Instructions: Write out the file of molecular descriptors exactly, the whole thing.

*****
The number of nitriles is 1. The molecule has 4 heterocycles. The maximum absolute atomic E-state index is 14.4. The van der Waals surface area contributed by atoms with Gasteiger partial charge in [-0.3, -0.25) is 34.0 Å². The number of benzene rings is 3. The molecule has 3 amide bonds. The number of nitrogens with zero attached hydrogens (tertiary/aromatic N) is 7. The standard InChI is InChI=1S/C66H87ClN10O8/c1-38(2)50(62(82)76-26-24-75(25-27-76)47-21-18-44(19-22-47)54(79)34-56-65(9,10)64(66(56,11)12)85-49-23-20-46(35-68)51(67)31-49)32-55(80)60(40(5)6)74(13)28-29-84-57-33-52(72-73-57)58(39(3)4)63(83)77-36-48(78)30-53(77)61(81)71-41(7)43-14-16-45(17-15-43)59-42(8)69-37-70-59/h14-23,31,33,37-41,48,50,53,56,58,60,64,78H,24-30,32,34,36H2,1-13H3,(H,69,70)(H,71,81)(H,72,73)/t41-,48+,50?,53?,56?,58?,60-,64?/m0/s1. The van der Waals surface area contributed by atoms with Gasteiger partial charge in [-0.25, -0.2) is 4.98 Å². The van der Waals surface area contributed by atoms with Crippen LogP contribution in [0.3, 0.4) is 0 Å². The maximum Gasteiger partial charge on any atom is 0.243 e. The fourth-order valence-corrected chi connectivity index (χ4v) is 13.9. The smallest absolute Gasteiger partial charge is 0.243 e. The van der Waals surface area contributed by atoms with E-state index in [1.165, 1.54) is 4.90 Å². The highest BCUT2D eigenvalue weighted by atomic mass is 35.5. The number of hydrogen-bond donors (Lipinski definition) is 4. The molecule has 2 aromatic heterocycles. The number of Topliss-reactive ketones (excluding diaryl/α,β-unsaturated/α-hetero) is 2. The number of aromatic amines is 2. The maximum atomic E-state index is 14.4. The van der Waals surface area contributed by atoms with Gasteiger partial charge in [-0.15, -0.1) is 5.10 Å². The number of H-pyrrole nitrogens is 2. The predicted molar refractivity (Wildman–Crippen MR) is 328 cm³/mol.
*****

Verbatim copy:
The number of nitriles is 1. The molecule has 4 heterocycles. The maximum absolute atomic E-state index is 14.4. The van der Waals surface area contributed by atoms with Gasteiger partial charge in [-0.3, -0.25) is 34.0 Å². The number of benzene rings is 3. The molecule has 3 amide bonds. The number of nitrogens with zero attached hydrogens (tertiary/aromatic N) is 7. The standard InChI is InChI=1S/C66H87ClN10O8/c1-38(2)50(62(82)76-26-24-75(25-27-76)47-21-18-44(19-22-47)54(79)34-56-65(9,10)64(66(56,11)12)85-49-23-20-46(35-68)51(67)31-49)32-55(80)60(40(5)6)74(13)28-29-84-57-33-52(72-73-57)58(39(3)4)63(83)77-36-48(78)30-53(77)61(81)71-41(7)43-14-16-45(17-15-43)59-42(8)69-37-70-59/h14-23,31,33,37-41,48,50,53,56,58,60,64,78H,24-30,32,34,36H2,1-13H3,(H,69,70)(H,71,81)(H,72,73)/t41-,48+,50?,53?,56?,58?,60-,64?/m0/s1. The van der Waals surface area contributed by atoms with Gasteiger partial charge in [-0.25, -0.2) is 4.98 Å². The van der Waals surface area contributed by atoms with Crippen LogP contribution in [0.3, 0.4) is 0 Å². The maximum Gasteiger partial charge on any atom is 0.243 e. The fourth-order valence-corrected chi connectivity index (χ4v) is 13.9. The smallest absolute Gasteiger partial charge is 0.243 e. The van der Waals surface area contributed by atoms with E-state index in [1.165, 1.54) is 4.90 Å². The highest BCUT2D eigenvalue weighted by atomic mass is 35.5. The number of hydrogen-bond donors (Lipinski definition) is 4. The molecule has 2 aromatic heterocycles. The number of Topliss-reactive ketones (excluding diaryl/α,β-unsaturated/α-hetero) is 2. The number of aromatic amines is 2. The maximum atomic E-state index is 14.4. The van der Waals surface area contributed by atoms with Gasteiger partial charge in [-0.15, -0.1) is 5.10 Å². The number of H-pyrrole nitrogens is 2. The predicted molar refractivity (Wildman–Crippen MR) is 328 cm³/mol.